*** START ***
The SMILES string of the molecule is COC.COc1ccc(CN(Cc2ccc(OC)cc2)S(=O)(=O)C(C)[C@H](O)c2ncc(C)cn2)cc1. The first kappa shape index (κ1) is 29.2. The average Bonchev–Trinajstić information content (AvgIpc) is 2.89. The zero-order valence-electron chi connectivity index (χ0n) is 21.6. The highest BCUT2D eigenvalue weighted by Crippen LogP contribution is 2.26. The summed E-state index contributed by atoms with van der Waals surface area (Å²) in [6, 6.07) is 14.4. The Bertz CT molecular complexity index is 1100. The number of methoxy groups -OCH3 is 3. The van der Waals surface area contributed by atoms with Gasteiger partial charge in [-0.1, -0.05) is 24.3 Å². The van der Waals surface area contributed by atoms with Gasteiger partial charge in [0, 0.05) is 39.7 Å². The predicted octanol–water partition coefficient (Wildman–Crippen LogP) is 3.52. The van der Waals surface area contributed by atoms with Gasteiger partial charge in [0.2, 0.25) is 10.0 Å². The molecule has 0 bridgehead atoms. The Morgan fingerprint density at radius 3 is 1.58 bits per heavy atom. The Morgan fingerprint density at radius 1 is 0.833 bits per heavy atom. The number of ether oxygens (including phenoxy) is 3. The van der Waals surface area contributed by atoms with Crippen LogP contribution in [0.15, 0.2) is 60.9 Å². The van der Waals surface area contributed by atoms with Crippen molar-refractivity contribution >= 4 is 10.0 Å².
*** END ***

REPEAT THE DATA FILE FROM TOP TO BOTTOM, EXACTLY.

The SMILES string of the molecule is COC.COc1ccc(CN(Cc2ccc(OC)cc2)S(=O)(=O)C(C)[C@H](O)c2ncc(C)cn2)cc1. The first kappa shape index (κ1) is 29.2. The average Bonchev–Trinajstić information content (AvgIpc) is 2.89. The zero-order valence-electron chi connectivity index (χ0n) is 21.6. The highest BCUT2D eigenvalue weighted by Crippen LogP contribution is 2.26. The summed E-state index contributed by atoms with van der Waals surface area (Å²) in [6, 6.07) is 14.4. The Bertz CT molecular complexity index is 1100. The number of methoxy groups -OCH3 is 3. The van der Waals surface area contributed by atoms with Gasteiger partial charge in [-0.1, -0.05) is 24.3 Å². The van der Waals surface area contributed by atoms with Gasteiger partial charge in [0, 0.05) is 39.7 Å². The predicted octanol–water partition coefficient (Wildman–Crippen LogP) is 3.52. The van der Waals surface area contributed by atoms with Gasteiger partial charge in [0.2, 0.25) is 10.0 Å². The molecule has 0 bridgehead atoms. The Morgan fingerprint density at radius 3 is 1.58 bits per heavy atom. The Morgan fingerprint density at radius 1 is 0.833 bits per heavy atom. The number of ether oxygens (including phenoxy) is 3. The van der Waals surface area contributed by atoms with Crippen LogP contribution in [0.15, 0.2) is 60.9 Å². The van der Waals surface area contributed by atoms with Crippen molar-refractivity contribution >= 4 is 10.0 Å².